Bordeaux 2018 at Two Years: St Emilion Premier Grand Cru Classé
It is no great trial of my willpower or tasting stamina to check in on the premier grand cru classé wines of the St Emilion appellation. While I doubt everybody would agree on whether or not all the wines ranked at this level truly deserve such status, the quality level is high, and pretty consistent. And the number of stylistic outliers, those wines that seem to sing of extract, alcohol and tannin rather than expressing their largely privileged terroir, has also seen a reduction in recent years. There is much less eye-rolling in this eminent corner of the appellation here than there once was.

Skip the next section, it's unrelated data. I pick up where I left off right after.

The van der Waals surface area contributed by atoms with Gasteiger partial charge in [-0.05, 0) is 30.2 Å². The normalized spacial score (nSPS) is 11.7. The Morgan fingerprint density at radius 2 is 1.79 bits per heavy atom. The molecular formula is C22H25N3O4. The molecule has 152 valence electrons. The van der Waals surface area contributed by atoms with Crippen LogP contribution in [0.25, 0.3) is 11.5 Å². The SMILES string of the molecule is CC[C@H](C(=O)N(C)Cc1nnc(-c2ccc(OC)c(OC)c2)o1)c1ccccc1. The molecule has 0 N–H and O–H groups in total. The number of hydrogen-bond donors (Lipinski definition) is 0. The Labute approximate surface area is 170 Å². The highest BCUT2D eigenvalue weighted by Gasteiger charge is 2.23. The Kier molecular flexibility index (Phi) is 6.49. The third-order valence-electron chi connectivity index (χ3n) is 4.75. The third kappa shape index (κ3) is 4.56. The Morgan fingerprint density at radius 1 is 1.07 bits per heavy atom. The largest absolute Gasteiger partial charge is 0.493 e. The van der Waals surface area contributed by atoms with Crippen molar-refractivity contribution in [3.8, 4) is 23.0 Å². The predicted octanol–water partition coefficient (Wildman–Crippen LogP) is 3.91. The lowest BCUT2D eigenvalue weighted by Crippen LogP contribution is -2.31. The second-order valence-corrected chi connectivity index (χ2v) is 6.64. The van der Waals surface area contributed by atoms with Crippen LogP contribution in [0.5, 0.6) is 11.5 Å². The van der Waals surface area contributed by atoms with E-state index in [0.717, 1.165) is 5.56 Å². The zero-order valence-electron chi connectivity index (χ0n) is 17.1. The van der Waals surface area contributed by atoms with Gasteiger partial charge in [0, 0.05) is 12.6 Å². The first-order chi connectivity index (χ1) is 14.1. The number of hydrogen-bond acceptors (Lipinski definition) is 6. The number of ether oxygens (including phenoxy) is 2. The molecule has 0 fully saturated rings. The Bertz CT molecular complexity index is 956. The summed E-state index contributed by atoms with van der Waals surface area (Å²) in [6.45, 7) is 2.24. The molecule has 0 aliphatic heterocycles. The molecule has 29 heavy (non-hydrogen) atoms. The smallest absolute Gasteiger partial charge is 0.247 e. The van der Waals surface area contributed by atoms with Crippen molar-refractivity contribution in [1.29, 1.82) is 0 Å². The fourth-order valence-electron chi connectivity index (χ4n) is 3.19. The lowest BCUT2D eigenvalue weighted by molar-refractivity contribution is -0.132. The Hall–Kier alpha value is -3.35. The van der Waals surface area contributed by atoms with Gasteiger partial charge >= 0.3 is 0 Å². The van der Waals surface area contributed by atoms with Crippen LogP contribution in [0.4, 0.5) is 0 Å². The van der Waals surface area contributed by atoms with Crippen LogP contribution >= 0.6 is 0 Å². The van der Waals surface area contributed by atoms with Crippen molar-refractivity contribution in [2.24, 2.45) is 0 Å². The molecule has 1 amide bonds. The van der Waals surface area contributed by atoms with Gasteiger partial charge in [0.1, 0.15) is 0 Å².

Just-bottled vintages of Château Angélus sometimes told me a lot more about the percentage of new oak used during the élevage, but in the past year or two this has been reined in a little, and the quality of the wine itself is allowed to shine through (see my tasting note if you are wondering why the bottle bears the image of a bird). After ten years in the hands of the Moueix family Château Belair-Monange is now truly beginning to shine, and hints at future greatness. Long-term modernistas such as Château Pavie and Château Troplong-Mondot have dialled back on the extravagance and turned up the elegance, and now also carry promise. At the former the hang time and leaf-plucking have presumably been reined in, as the fruit no longer feels dried and lifeless, recent releases showing more purity and fragrance. And at the latter Aymeric de Gironde, this his first vintage in charge having moved over from Château Cos d’Estournel in 2017, is working to ameliorate the style, looking for more freshness and less alcohol. The 2018 vintage was a difficult one in which to begin such a quest, but he is moving things in the right direction.